We have reported on metabolic syndrome before. Some studies show that one-fourth of Americans have the metabolic syndrome, which is a combination of medical conditions that, when occurring together, increase the risk of developing cardiovascular disease, diabetes, and some forms of arthritis. The American Heart Association says the metabolic syndrome consists of five conditions that occur simultaneously:
- increased waist circumference
- increased triglycerides
- reduced HDL cholesterol
- increased blood pressure
- increased blood sugar
Obesity, inactivity, and low fat diets (high carb) are mostly to blame, but now we have a study that shows low vitamin D levels affect your risk of getting the metabolic syndrome in the future.
Dr. Claudia Gagnon and colleagues from all over Australia followed 6,500 patients for five years after the patients had a vitamin D level test. They found that “for each 10 ng/ml decrease in 25(OH)D, the risk of developing the metabolic syndrome increased by 23%.”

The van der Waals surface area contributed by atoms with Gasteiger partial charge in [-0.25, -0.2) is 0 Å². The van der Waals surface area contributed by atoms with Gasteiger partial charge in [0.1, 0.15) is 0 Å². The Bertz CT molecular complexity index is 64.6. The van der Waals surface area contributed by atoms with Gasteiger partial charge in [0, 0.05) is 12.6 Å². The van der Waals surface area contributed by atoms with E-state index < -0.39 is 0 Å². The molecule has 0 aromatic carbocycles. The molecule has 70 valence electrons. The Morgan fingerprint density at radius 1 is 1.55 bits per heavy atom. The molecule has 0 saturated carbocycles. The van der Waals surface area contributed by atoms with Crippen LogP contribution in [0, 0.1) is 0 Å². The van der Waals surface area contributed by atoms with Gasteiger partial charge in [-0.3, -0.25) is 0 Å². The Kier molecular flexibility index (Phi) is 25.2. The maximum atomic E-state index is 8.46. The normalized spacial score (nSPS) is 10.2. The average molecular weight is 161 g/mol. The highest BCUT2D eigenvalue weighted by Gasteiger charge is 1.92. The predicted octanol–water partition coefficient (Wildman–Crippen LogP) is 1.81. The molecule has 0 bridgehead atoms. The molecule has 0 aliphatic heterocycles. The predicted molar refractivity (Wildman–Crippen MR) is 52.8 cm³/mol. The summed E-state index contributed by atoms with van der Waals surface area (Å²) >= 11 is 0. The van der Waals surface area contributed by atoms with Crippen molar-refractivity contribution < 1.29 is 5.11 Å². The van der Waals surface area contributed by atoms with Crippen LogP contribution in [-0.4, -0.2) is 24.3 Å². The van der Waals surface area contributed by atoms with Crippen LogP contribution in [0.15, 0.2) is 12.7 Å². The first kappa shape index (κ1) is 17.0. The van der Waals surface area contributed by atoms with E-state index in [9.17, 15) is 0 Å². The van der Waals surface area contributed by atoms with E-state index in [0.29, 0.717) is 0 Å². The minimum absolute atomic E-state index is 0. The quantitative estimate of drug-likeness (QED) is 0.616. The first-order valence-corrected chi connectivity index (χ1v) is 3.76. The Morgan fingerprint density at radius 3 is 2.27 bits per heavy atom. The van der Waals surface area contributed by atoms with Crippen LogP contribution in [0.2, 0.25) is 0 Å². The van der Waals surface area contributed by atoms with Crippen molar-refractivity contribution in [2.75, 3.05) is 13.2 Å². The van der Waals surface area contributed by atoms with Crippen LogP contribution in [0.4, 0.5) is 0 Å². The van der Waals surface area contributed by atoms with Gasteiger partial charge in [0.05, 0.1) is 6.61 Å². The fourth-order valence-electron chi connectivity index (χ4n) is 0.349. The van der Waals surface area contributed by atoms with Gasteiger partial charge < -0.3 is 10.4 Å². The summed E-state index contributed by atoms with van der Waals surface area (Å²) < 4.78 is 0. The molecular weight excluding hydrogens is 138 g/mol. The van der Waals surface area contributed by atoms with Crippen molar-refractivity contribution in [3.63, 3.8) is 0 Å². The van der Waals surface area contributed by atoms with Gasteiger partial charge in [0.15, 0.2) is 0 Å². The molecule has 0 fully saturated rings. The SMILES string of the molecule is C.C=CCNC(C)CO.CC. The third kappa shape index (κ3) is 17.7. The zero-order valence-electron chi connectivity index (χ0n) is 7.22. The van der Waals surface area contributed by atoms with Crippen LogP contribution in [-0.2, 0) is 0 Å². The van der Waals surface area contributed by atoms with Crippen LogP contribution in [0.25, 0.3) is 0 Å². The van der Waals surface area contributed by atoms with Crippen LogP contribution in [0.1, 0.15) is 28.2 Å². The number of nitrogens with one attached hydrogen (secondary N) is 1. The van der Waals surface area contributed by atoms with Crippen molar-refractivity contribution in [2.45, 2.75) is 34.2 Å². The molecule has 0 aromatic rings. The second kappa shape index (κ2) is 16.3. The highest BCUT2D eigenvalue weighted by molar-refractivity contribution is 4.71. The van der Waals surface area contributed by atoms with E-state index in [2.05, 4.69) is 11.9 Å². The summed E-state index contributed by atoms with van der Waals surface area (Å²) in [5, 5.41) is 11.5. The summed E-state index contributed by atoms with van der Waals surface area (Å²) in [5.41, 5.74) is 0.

Gagnon C, Lu ZX, Magliano DJ, Dunstan DW, Shaw JE, Zimmet PZ, Sikaris K, Ebeling PR, Daly RM. Low Serum 25-Hydroxyvitamin D Is Associated with Increased Risk of the Development of the Metabolic Syndrome at Five Years: Results from a National, Population-Based Prospective Study (The Australian Diabetes, Obesity and Lifestyle Study: AusDiab). J Clin Endocrinol Metab. 2012 Jun;97(6):1953-61. Epub 2012 Mar 22.
After separating the patients into fifths (quintiles), they found those in the lowest (< 18 ng/ml) and next to lowest (18 – 23 ng/ml) quintiles, had a significantly increased risk compared to those in the highest quintile (34 – 93 ng/ml). There was no evidence of a U shaped curve; the higher the level the less the risk, but the authors cautioned they only had a few patients with higher levels (although it looked to me from their graph they had quite a few up to 50 ng/ml).
In a salute to the Food and Nutrition Board (FNB), the authors state that “for metabolic risk reduction, serum 25(OH)D concentrations need to be at least 20-23 ng/ml.” However, they continued, “… to minimize risk, serum 25(OH)D may need to be much higher but randomized controlled trials of vitamin D supplementation are required to answer this question.” I could see no evidence that their graphic data supported a cutoff at 20 ng/ml, indeed risk steadily decreased as 25(OH)D increased.